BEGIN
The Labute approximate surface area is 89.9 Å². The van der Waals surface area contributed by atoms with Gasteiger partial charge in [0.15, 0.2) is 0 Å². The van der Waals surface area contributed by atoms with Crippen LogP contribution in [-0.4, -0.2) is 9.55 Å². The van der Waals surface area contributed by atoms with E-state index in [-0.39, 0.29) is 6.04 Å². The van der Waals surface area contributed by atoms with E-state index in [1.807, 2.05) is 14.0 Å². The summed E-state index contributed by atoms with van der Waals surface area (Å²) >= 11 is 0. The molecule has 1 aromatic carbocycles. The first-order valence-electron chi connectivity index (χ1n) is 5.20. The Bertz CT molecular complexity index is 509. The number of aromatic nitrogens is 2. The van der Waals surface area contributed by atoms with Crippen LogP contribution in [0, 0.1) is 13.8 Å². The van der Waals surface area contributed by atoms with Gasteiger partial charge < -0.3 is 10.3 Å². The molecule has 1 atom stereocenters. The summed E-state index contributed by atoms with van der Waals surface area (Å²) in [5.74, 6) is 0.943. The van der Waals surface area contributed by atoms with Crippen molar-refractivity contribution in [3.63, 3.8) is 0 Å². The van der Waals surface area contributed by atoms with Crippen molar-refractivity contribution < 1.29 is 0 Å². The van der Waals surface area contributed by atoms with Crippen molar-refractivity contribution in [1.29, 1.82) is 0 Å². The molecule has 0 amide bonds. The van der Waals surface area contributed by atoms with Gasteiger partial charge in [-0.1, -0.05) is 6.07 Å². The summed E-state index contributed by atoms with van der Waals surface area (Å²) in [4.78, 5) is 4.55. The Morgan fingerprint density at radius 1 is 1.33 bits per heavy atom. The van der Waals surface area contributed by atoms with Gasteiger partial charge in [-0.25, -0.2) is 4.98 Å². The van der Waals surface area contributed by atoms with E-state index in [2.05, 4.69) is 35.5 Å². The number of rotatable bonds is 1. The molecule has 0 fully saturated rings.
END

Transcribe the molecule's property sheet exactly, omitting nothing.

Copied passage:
The Labute approximate surface area is 89.9 Å². The van der Waals surface area contributed by atoms with Gasteiger partial charge in [0.15, 0.2) is 0 Å². The van der Waals surface area contributed by atoms with Crippen LogP contribution in [-0.4, -0.2) is 9.55 Å². The van der Waals surface area contributed by atoms with E-state index in [-0.39, 0.29) is 6.04 Å². The van der Waals surface area contributed by atoms with E-state index in [1.807, 2.05) is 14.0 Å². The summed E-state index contributed by atoms with van der Waals surface area (Å²) >= 11 is 0. The molecule has 1 aromatic carbocycles. The first-order valence-electron chi connectivity index (χ1n) is 5.20. The Bertz CT molecular complexity index is 509. The number of aromatic nitrogens is 2. The van der Waals surface area contributed by atoms with Crippen LogP contribution in [0, 0.1) is 13.8 Å². The van der Waals surface area contributed by atoms with Gasteiger partial charge < -0.3 is 10.3 Å². The molecule has 1 atom stereocenters. The summed E-state index contributed by atoms with van der Waals surface area (Å²) in [5.74, 6) is 0.943. The van der Waals surface area contributed by atoms with Crippen molar-refractivity contribution in [3.63, 3.8) is 0 Å². The van der Waals surface area contributed by atoms with Crippen molar-refractivity contribution < 1.29 is 0 Å². The van der Waals surface area contributed by atoms with Crippen molar-refractivity contribution in [1.29, 1.82) is 0 Å². The molecule has 0 amide bonds. The van der Waals surface area contributed by atoms with Gasteiger partial charge in [-0.1, -0.05) is 6.07 Å². The summed E-state index contributed by atoms with van der Waals surface area (Å²) in [4.78, 5) is 4.55. The Morgan fingerprint density at radius 1 is 1.33 bits per heavy atom. The van der Waals surface area contributed by atoms with Gasteiger partial charge in [-0.25, -0.2) is 4.98 Å². The van der Waals surface area contributed by atoms with E-state index in [2.05, 4.69) is 35.5 Å². The number of rotatable bonds is 1. The molecule has 0 fully saturated rings.